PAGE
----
The chicken industry pushed back this week against a growing campaign to move away from breeding larger birds that bulk up quickly, saying the "slow-growth" movement would use more energy, cost shoppers more and possibly result in less protein on people's plates.
If even a third of the nation's $48-billion poultry industry switched to more svelte chickens, the national flock would need to grow by 1.5 million birds to keep up with current consumption rates, according to an economic analysis released Wednesday by the National Chicken Council, a not-for-profit trade association.
That increase would require an additional 5.1 billion gallons of water and 7.6 million acres of land to raise the additional feed those chickens would need, according to the report.
"It comes with trade-offs, and that's what we want to get out there," said Tom Super, spokesman for the council. "Before it becomes a domino issue like the cage-free eggs, we want our customers to have all of the information on hand while they're making these decisions."
The report, prepared by an industry consulting group, comes after a year marked by increased pressure from consumers, retailers and food service companies to transform practices at the nation's factory farms, including the use of antibiotics, housing chickens in crowded cages and failing to stun birds properly before slaughter.
Last March, Whole Foods Market announced it would require its suppliers to switch back to slower-maturing breeds and to improve farm conditions by 2024 as part of the Global Animal Partnership program the retailer created to push for more humane treatment of farm animals. In November, food service titans Aramark and Compass Group agreed to follow the same standards.
"It is really unsustainable to have business practices that cause so much suffering, are so unhealthy, that consumers are appalled and reject the product when they're educated about what's happening," said Daisy Freund, director of farm animal welfare for the American Society for the Prevention of Cruelty to Animals, which has pushed the slow-growth movement.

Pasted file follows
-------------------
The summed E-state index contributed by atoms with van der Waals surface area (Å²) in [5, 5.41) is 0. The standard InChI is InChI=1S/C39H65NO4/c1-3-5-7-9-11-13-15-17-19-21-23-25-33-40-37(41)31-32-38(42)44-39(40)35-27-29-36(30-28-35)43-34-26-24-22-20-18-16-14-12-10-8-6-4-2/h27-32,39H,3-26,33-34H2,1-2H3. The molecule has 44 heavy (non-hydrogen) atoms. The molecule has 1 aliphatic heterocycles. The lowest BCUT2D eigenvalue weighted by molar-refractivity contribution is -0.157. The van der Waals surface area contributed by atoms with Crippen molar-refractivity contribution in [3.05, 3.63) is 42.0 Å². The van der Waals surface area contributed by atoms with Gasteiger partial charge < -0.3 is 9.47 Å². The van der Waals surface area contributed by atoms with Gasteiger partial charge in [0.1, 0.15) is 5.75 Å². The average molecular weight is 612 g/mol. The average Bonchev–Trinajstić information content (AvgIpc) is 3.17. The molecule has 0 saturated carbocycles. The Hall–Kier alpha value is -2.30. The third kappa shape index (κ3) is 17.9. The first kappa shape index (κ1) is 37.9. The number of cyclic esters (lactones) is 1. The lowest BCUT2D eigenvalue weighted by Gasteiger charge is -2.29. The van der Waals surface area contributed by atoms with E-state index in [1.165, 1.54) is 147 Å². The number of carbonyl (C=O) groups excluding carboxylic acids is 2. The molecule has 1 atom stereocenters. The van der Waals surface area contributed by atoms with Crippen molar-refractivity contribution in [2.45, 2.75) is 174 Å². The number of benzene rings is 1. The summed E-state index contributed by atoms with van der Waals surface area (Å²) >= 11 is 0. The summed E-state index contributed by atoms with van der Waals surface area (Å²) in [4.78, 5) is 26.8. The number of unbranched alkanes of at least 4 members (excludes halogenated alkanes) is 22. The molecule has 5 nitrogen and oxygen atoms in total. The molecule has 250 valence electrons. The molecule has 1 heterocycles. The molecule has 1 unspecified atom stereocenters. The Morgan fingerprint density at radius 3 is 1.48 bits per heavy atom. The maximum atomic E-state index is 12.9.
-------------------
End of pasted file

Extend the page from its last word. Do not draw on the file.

In the 1920s, the average U.S. domesticated chicken was a relatively scrawny bird — weighing a mere 2½ pounds at slaughter, some 115 days after it was born. It now averages about 6 pounds and takes only 49 days to reach "market maturity," according to the council.
Most of that transformation has occurred since 1965, when Americans ate 28 pounds of chicken apiece annually, according to the
Part of that growth spurt came from routinely feeding animals small doses of antibiotics that change their gut microbiome, improving immunity and enhancing their metabolism. But most of the growth came from simple animal husbandry advances.
"The practices that lead to bigger chickens are genetics and breeding," Super said. "If we wanted to make the chickens into basketball players we would find the Lebron James roosters and the Lisa Leslies of hens and we'd get them together. That's kind of in a nutshell what breeders do."
Studies have suggested that the most common breed in the poultry food chain, the Cornish Cross, has become "an extreme organism" that can't support its own weight.
"This is causing lameness, broken bones, heart attacks," the ASPCA's Freund said. "Birds are obese, and they're constantly lying in their own waste. That causes open sores on their breasts and feet, and those can be conduits for bacteria. And of course, all of this requires the use of antibiotics to prop up this unsustainable system."
Although most of the antibiotics and other drugs used on factory farms don't have human uses, several are considered medically important to combat human illnesses. Misuse of antibiotics in human and veterinary medicine has led to the proliferation of antibiotic-resistant "superbugs" that cause at least 23,000 human deaths annually in the U.S., according to the Centers for Disease Control and Prevention.
In the past two years, McDonald's, Subway, Panera Bread and Chipotle Mexican Grill have implemented policies to eliminate medically important antibiotics in their supply chain.
The U.S. Food and Drug Administration recently expanded its voluntary program to limit antibiotic use to remedies "considered necessary for assuring animal health" under "veterinary oversight or consultation."
Activists say the
The National Chicken Council disputes those studies, saying they don't make comparisons relevant to U.S. flocks.
"We don't know for sure as to whether the birds would be more susceptible or resistant to disease," said Ashley Peterson, vice president for regulatory affairs for the council.
The council called for more U.S.-based research into whether reversing decades of animal husbandry would improve the welfare of chickens.
"We know that it's bad for the environment; we know that it's bad for economic reasons and we know that it's bad for sustainability," Super said. "But do we know that it's better for the welfare of the chicken? We don't, and we want to find the answer to that question."
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